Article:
The Law on Samurai Swords


In the United States it is legal to own the 3- to 5-foot-long, curved blades known as Samurai swords, but every state in the union has laws forbidding people from carrying them in public. Samurai swords and other curved swords were banned in England and Wales in 2008 after a rash of crimes committed using those weapons.

The Law on Samurai Swords
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Samurai swords, also known as katana swords, are razor sharp and possibly the most efficient cutting weapon ever manufactured. During heyday of the Samurai warriors in Japan when the sword maker's art flourished, legendary metal workers produced fabled swords. A few of these priceless weapons survive in museums as national treasures.

Samurai swords are revered for their supreme craftsmanship.
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The earliest Japanese swords copied the design of Chinese Jian swords, simple straight, double-edged iron blades. About 700 A.D. Japanese sword smiths began to evolve the weapons into more sophisticated, curved blades. These swords were increasingly refined over the centuries to meet exacting standards of strength, sharpness and elegant design.

When Western influences introduced guns into Japan in 1543, many sword makers turned to making guns. Firearms were banned during Japan's centuries of severely limited contact with the Western world. This time period was also a peaceful era when a unified government put an end to the civil wars. With no wars to fight, the Samurai lifestyle became more formalized and sword making developed into a fine art.

Sword making today has been developed into a fine art.
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In the 1870s when Japan was forced into contact with the Western world after centuries of isolation, the Japanese government began a sweeping program of modernization, the Samurai class was disbanded and sword makers were forced out of business. However, the post World War II demand for these exotic weapons has produced a mass market for replicas of Samurai swords continues to this day.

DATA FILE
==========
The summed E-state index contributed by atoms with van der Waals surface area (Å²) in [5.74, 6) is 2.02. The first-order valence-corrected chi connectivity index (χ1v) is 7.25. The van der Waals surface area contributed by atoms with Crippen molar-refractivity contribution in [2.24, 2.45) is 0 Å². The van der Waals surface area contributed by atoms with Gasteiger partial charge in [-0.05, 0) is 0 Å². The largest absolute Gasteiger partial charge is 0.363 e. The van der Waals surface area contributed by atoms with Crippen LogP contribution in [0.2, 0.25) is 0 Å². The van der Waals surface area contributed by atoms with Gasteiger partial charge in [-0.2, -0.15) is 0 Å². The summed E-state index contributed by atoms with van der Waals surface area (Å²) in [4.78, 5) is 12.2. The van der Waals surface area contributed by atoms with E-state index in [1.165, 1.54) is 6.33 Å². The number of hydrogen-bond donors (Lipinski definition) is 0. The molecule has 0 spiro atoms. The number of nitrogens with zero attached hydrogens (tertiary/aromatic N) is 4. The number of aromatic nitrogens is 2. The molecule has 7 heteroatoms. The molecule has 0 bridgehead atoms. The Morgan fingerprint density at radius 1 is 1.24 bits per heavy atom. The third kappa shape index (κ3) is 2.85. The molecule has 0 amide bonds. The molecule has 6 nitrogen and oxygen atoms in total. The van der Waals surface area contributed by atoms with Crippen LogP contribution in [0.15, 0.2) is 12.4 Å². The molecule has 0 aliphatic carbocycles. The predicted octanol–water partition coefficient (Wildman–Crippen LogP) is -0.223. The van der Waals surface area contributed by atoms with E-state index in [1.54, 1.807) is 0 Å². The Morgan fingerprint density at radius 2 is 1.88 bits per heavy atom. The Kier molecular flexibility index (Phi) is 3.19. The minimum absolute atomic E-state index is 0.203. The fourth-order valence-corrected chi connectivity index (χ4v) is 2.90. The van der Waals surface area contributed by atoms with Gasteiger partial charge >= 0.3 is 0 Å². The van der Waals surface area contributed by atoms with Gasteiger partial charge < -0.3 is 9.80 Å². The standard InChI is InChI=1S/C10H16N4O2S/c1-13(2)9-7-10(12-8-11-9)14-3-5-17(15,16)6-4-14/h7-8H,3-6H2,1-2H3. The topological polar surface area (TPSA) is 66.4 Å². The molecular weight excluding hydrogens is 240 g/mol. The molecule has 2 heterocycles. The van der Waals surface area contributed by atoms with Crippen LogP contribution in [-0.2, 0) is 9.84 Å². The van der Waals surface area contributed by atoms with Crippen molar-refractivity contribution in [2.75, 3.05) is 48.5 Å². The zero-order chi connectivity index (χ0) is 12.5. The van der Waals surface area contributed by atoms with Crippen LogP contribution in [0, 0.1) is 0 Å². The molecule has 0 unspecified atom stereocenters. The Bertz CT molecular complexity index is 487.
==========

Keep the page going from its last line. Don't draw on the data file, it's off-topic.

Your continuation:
There is a mass market for Samurai replica swords today.
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The Samurai swords England and Wales banned from sale, manufacture or import are mainly cheap imitations. The violent crimes that spurred the law were committed with mass-produced replicas of Samurai swords. Exceptions to the law include antique swords over 100 years old, collectible swords, swords used in reenactments and by licensed martial artists.

Samurai swords are limited to use by licensed martial artists in England.
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The U.S. Constitution protects the rights of citizens to bear arms, and swords fall into that category, so no federal laws restrict citizens from owning Samurai swords in the United States. However, the states are concerned with public safety and Samurai swords fall into the category of deadly weapons that are restricted. Every state has so-called knife laws that forbid carrying blades larger than pocket knives, and many states ban the carrying of blades over a certain length, usually 3 to 5 inches. (See in References below for links to laws for each state) Such restrictions would include Samurai swords, which are usually from 3 to 5 feet long. Some state laws list exceptions to the rule (see some examples at State knife laws, in Resources).

In the U.S. state laws can differ on the right to carry a Samurai sword.
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